Sunday 30 March 2014

Sailing Into Maturity

The screen saver image of sailing.
A rite of passage, perhaps.

How do we grow up? We go to school, get some education from the school environment in addition to that from home. Then we perhaps go on to study at a tertiary institution and get some more education.

Education as opposed to training. According to Wikipedia, education in its general sense is a form of learning in which the knowledge, skills, and habits of a group of people are transferred from one generation to the next through teaching, training, or research.

Training, on the other hand, is defined by Wikipedia as follows: Training is the acquisition of knowledge, skills, and competencies as a result of the teaching of vocational or practical skills and knowledge that relate to specific useful competencies.

So, in one case you learn some techniques and a craft, if you will. In the other case you get taught habits and behaviour.

In my younger days we had national service in the armed forces. This forced one to stand on your own feet and understand that the world does not revolve around oneself. A rite of passage in itself, as your parents also got used to the idea that now you are an adult. Letting go of your mother's apron strings, so to speak.

Are you mature enough to take charge of a boat like this?
S/V Georgia, once the largest sloop in the world.
Some of the indigenous people here in South Africa still has the practice of a circumcision ceremony lasting a week or more and a rite of passage before you are regarded as a man. The girls have a similar rite of passage.

But in our modern urbanised society children increasingly live at home until quite an advanced age, sometimes into their late twenties. Well, for me that seems an advanced age. Yes, work is scarce for young people nowadays. But living at home under your parents' guidance seems to be not quite the right idea in terms of reaching maturity and self sufficiency as a useful citizen of your country.

Here in South Africa we have what is generally known as a democratic society. Everybody has a say in government. However, to me it also entails taking responsibility for what one perpetrates as one stumbles along your life's path in the search for happiness and contentment.

Enter the sailing world.

I had this gleam in the eye for sailboats and sailing in general from a very young age, but never had the chance to go sailing until I was a student at university. I remember my first sailing experience with some nostalgia. It was on a racing dingy and we swam more than we sailed on that day. A sobering experience at best.

My next sailing experience came when I made a concious decision to dedicated myself to sailing. A lifestyle change, if you will. I went into keelboat sailing. Sailing boats that can take you across an ocean. And the first, most noticeable impression was that one needs to take responsibility for the boat and those who sail with you. You are dependent on each other. Your very lives may depend on this coherence, if you will.

Are you also lost in the land of nod?
And a sailboat is not a democratic environment. No, it is very autocratic indeed. This idea comes home on every course that I teach. On more than one occasion I had to enforce an instruction in some way.

Sometimes it is simple and quite funny. A student that is scared that the boat will capsize when it heels and then refuses to steer the course as instructed. This person then steered a course that kept the boat upright, but aimed directly for the shore about three hundred meters away. I had to keep my foot on the tiller to keep the boat pointed in the right direction. The student in question quickly overcame his fear of the boat heeling and we all had a bit of a giggle afterwards.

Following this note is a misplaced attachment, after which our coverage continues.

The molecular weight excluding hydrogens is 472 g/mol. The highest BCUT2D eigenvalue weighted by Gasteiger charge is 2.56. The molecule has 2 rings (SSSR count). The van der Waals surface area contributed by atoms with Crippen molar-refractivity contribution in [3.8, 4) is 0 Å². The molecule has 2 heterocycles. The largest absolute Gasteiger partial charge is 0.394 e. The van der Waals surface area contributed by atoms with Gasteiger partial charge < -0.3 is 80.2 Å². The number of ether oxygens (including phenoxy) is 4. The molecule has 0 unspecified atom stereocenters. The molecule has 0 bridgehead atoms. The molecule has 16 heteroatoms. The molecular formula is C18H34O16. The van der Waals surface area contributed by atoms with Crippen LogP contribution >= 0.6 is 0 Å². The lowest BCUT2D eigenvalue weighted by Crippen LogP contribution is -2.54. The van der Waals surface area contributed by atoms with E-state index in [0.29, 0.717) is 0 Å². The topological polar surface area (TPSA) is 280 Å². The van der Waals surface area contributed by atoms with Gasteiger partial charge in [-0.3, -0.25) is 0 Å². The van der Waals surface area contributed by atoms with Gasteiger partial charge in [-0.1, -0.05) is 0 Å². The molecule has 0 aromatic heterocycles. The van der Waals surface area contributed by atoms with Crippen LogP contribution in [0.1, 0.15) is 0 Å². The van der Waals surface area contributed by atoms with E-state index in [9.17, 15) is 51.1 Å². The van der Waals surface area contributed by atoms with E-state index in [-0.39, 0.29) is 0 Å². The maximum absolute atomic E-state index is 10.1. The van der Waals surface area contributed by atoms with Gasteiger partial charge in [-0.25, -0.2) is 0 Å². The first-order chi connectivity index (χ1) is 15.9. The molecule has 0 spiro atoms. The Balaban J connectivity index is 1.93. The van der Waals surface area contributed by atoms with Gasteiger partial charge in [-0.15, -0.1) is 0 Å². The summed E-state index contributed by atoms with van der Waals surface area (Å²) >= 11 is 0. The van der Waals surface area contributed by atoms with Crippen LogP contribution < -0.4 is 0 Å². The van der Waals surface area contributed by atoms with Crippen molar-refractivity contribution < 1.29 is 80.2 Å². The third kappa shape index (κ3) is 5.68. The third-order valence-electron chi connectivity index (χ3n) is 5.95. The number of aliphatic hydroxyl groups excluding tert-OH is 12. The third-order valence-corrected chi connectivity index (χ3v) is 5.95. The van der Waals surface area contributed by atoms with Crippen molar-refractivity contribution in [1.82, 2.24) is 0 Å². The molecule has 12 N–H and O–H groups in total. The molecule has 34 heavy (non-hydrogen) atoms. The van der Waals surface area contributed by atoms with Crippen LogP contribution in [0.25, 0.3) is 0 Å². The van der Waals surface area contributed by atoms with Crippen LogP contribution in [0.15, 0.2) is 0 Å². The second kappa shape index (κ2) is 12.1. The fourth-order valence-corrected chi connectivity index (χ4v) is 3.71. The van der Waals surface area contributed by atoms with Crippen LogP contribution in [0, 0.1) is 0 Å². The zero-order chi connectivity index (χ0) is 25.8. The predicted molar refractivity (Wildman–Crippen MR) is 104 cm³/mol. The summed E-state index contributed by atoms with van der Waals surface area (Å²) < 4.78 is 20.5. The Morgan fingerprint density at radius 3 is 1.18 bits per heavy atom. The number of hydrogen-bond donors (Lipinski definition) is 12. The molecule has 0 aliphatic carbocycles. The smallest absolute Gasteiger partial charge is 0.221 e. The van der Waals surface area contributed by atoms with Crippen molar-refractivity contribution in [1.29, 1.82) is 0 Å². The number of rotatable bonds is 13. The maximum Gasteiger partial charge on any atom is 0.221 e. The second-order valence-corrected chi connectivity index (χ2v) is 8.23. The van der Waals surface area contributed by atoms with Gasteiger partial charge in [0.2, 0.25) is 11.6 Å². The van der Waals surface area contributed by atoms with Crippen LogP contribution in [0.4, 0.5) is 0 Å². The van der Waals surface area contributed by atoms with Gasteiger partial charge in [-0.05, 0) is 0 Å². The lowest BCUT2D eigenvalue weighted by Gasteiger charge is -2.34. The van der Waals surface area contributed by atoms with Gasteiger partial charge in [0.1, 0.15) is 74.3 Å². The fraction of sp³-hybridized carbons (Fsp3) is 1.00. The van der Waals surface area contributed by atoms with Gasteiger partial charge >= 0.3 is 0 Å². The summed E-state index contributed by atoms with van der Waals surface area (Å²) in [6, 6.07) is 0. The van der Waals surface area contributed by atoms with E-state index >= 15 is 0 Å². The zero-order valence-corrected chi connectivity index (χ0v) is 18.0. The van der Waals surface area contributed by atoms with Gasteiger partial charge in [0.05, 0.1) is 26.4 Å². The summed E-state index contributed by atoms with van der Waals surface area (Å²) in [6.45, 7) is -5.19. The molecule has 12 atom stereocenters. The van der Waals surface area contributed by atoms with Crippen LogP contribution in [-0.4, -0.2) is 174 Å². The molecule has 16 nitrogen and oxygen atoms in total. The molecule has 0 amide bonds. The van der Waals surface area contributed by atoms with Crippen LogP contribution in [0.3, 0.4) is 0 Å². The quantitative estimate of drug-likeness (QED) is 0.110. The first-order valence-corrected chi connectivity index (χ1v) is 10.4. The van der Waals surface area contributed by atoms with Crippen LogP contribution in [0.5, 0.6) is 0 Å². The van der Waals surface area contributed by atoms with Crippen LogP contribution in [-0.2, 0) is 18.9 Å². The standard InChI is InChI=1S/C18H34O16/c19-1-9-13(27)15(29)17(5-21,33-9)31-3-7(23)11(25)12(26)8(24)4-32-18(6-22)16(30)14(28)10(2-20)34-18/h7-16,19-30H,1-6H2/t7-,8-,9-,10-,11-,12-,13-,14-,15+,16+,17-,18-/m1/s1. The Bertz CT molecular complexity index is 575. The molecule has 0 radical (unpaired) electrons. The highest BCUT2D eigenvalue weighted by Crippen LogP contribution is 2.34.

There are more examples of this nature. Overcoming fear and extending one's comfort zone. There is another aspect of personal growth, however. This relates to the educational part of sailing a boat. The part where one learns the habits and gain knowledge of the sailing environment. And this knowledge does not relate to the finer skills and arts of sailing, but more towards the management efforts in and around a boat.

The part where one needs to understand that managing the boat is an autocratic process and that  teamwork is imperative. Aping around when your shipmates are dropping and stowing the main sail is not on. And the skipper's decision is final. There is no arguing on whether to make way against the wind or to have a nice outing instead. Is there enough food, water and fuel on board? Who's responsibility is this? What happens when something breaks? Phone a friend does not help, you are out in the ocean.

There appears to be a lack of understanding authority. Complete with a lack of understanding responsibility and accountability. Coupled to a lack of management skills in terms of basic decision making. A fear of making decisions or simply a lack of interest.

Hanging on to the apron strings, perhaps?

Increasingly, I get the idea that young people entering life after school lack some of this understanding. Is it due to the easy life in an urban environment? An easy life at home? Does the education system fail us?

Where is the natural rite of passage into adulthood? Who knows.

But it is most satisfying to see people grow in their maturity during a skippers course. And emerge as skipper material after some psychological growth during the week.

On a boat you can sail into maturity...

Authored by Johan Zietsman

Last updated on 2014-03-30

1 comment: